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PSYCH202B: Research Methods Lab

Unit 2: The Literature Review   As researchers develop their questions, they must perform a review of existing literature in order to discover previous studies conducted in their areas of interest and identify gaps in the field’s body of research.   Frequently, these gaps are just as important—if not more so—than the body of existing research.   This brief unit will present ways of finding, accessing, and narrowing existing research documentation through either the Internet or a library.   By the end of this unit, the student should feel comfortable with this process, as it will be performed frequently throughout both the remainder of this program and over the course of your career in psychology.  You should also consider performing a literature review for the question you developed in Unit 1.

2.1 Available Literature Searches   2.1.1 Online General Search Tools (e.g.PsycINFO)   - Web Media: YouTube: PsycINFO Training Video’s “APA PsycNET Direct Part 1 and "APA PsycNET Direct Part 2" and "PsycINFO on EBSCOhost: Finding Peer-Reviewed Items." The Saylor Foundation does not yet have materials for this portion of the course. If you are interested in contributing your content to fill this gap or aware of a resource that could be used here, please submit it here.

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  • Reading: Douglas Degelman’s "Literature Search Essentials" and About.com: Psychology: Kendra Cherry’s “Full-Text Psychology Journals” Links: Douglas Degelman’s "Literature Search Essentials" (HTML) and About.  com: Psychology: Kendra Cherry’s “Full-Text Psychology Journals” (HTML)

    Instructions: In PSYCH202, you read Douglas Degelman’s “Literature Search Essentials”.  Please review the description and directions for using ERIC (Educational Resources Information Center), another resource for conducting literature searches.  If you are not enrolled in a school system, you will only be able to access the abstracts for many of the journals that you find.  After reading the descriptions and directions,   conduct a search for your topic using this database.  Kendra Cherry’s webpage provides a number of other free resources for accessing certain full-text psychology journals online without a subscription or membership.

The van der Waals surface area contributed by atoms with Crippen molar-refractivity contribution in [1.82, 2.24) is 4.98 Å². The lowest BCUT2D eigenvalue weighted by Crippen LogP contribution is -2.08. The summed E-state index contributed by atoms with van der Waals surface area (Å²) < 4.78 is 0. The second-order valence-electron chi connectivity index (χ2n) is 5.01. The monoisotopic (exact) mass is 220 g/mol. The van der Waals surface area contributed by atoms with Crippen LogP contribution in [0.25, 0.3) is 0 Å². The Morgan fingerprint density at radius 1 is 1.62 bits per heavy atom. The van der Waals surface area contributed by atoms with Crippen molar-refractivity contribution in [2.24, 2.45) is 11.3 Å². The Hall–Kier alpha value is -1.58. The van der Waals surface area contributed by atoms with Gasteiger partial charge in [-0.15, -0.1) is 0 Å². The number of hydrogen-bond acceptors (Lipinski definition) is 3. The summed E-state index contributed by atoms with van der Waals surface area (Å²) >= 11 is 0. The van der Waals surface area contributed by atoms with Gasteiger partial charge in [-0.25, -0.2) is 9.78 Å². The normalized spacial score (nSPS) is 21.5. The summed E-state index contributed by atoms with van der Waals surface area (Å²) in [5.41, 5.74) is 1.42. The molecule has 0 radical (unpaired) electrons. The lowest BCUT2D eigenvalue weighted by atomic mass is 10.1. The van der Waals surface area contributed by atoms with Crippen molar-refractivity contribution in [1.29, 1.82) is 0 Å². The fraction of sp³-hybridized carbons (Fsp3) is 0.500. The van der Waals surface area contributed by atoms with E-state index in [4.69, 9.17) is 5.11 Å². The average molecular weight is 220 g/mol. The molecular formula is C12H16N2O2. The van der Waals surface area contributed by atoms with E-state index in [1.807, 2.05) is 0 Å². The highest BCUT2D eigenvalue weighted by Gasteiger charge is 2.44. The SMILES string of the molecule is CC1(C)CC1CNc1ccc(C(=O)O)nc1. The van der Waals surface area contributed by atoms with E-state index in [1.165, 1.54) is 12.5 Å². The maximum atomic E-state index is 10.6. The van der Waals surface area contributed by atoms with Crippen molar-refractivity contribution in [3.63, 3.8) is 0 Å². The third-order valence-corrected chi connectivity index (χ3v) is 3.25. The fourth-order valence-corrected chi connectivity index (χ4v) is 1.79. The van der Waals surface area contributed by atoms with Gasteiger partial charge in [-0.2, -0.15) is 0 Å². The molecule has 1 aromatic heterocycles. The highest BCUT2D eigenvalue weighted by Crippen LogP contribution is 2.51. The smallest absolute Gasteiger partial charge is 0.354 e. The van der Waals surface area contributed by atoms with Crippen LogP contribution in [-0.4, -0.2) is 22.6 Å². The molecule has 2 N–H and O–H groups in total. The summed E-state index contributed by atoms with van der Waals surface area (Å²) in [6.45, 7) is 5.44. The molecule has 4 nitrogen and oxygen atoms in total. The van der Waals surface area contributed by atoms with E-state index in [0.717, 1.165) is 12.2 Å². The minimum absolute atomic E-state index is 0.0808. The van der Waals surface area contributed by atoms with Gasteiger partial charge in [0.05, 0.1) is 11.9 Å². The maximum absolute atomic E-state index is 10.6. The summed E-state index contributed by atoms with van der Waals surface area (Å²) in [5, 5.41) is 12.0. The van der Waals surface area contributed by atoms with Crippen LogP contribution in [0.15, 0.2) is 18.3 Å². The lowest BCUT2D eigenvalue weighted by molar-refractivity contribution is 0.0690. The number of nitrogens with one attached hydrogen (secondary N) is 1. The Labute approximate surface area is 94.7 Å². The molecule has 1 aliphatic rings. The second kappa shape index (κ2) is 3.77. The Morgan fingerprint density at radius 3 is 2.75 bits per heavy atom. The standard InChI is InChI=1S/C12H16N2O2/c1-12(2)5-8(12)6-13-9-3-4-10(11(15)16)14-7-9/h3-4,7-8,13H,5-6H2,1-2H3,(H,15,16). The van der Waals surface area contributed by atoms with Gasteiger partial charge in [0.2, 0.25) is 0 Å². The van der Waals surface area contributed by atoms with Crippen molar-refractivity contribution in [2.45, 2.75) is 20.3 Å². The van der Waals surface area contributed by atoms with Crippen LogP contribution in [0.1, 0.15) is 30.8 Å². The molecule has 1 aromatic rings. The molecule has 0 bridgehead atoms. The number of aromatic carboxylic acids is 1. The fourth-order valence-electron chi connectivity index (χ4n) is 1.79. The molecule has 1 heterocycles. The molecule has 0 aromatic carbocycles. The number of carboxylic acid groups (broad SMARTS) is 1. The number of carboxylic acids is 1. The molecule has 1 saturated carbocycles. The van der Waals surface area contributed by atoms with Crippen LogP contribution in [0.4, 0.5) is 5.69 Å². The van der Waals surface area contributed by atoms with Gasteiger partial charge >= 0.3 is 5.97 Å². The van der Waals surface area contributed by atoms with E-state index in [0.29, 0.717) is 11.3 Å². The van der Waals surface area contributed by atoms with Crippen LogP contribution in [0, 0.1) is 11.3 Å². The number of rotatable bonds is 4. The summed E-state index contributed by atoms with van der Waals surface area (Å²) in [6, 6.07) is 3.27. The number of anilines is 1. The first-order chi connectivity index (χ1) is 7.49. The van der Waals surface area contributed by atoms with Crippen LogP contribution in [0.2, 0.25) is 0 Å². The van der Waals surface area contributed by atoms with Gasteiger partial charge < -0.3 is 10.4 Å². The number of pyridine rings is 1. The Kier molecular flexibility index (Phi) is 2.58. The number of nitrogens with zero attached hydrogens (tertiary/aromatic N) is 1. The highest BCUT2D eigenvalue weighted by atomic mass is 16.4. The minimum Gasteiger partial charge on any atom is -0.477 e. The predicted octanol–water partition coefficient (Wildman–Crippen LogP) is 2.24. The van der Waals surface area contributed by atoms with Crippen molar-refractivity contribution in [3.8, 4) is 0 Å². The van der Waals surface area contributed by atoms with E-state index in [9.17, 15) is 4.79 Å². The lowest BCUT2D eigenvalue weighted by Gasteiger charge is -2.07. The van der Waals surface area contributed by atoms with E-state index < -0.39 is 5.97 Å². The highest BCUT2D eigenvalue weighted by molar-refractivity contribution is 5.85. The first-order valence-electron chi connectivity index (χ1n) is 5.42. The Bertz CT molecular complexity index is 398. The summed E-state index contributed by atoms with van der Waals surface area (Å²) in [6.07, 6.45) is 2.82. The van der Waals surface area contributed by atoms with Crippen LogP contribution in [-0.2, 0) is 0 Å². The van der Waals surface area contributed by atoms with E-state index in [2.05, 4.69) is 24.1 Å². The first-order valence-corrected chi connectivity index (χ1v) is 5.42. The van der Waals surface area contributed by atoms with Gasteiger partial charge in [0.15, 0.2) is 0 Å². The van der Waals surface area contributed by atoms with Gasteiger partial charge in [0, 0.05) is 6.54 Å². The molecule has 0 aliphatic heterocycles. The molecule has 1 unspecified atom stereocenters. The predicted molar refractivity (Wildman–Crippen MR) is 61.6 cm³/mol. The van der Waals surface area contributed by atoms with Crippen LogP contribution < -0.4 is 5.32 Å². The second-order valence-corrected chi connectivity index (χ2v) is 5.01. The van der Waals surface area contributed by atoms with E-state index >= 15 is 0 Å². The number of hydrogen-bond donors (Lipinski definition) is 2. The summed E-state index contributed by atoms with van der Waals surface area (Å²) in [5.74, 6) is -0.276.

Terms of Use: Please respect the copyright and terms of use displayed on the webpage above.

2.1.2 Offline General Search Tools and Library Look-Ups   - Reading: University of Washington: Psychology Writing Center’s "Writing a Psychology Literature Review" Link: University of Washington: Psychology Writing Center’s "Writing a Psychology Literature Review” (PDF)

 Instructions: Please access the above file, which you should have
saved when you first encountered it in Unit 1.3.  If you have not
already saved it, clicking on the above link will bring you to the
University of Washington’s Psychology Writing Center.  Scroll down
to the list of writing guides, and under the section “Scientific
Writing & APA Format,” click on “Writing a Psychology Literature
Review”.  

 Please read pages 2-3 of this article: “Library Research.”  This
reading addresses subunits 2.1.2 through 2.1.3.  

 Terms of Use: The material above has been reposted with permission
for educational, noncommercial use by The University of Washington.
 It can be viewed in its original form
[here](http://www.psych.uw.edu/psych.php#p=187).

2.1.3 Specific Journal Searches   2.2 What To Read For   2.2.1 The Importance of the Abstract   - Reading: University of Washington: Psychology Writing Center’s "Writing a Psychology Literature Review" Link: University of Washington: Psychology Writing Center’s "Writing a Psychology Literature Review (PDF)

 Instructions: Please access the above file, which you should have
saved when you first encountered it in sub-units 1.3 and 2.1.2.  If
you did not save it, clicking on the above link will bring you to
the University of Washington’s Psychology Writing Center.  Scroll
down to the list of writing guides, and under the section
“Scientific Writing & APA Format” click on “Writing a Psychology
Literature Review.”  

 Please read pages 3-8 of this article in order to understand what
to read for when conducting literature reviews, as well as how to
present studies in your literature reviews.  This reading covers
subunits 2.2.1 to 2.2.5.  

 Terms of Use: The material above has been reposted with permission
for educational, noncommercial use by The University of Washington.
 It can be viewed in its original form
[here](http://www.psych.uw.edu/psych.php#p=187).

2.2.2 If the Abstract is Relevant: Move to Discussion   2.2.3 An Understanding of Methods and Results   2.2.4 What Information Should be Used in a New Article   2.2.5 How to Communicate Previous Findings in a New Article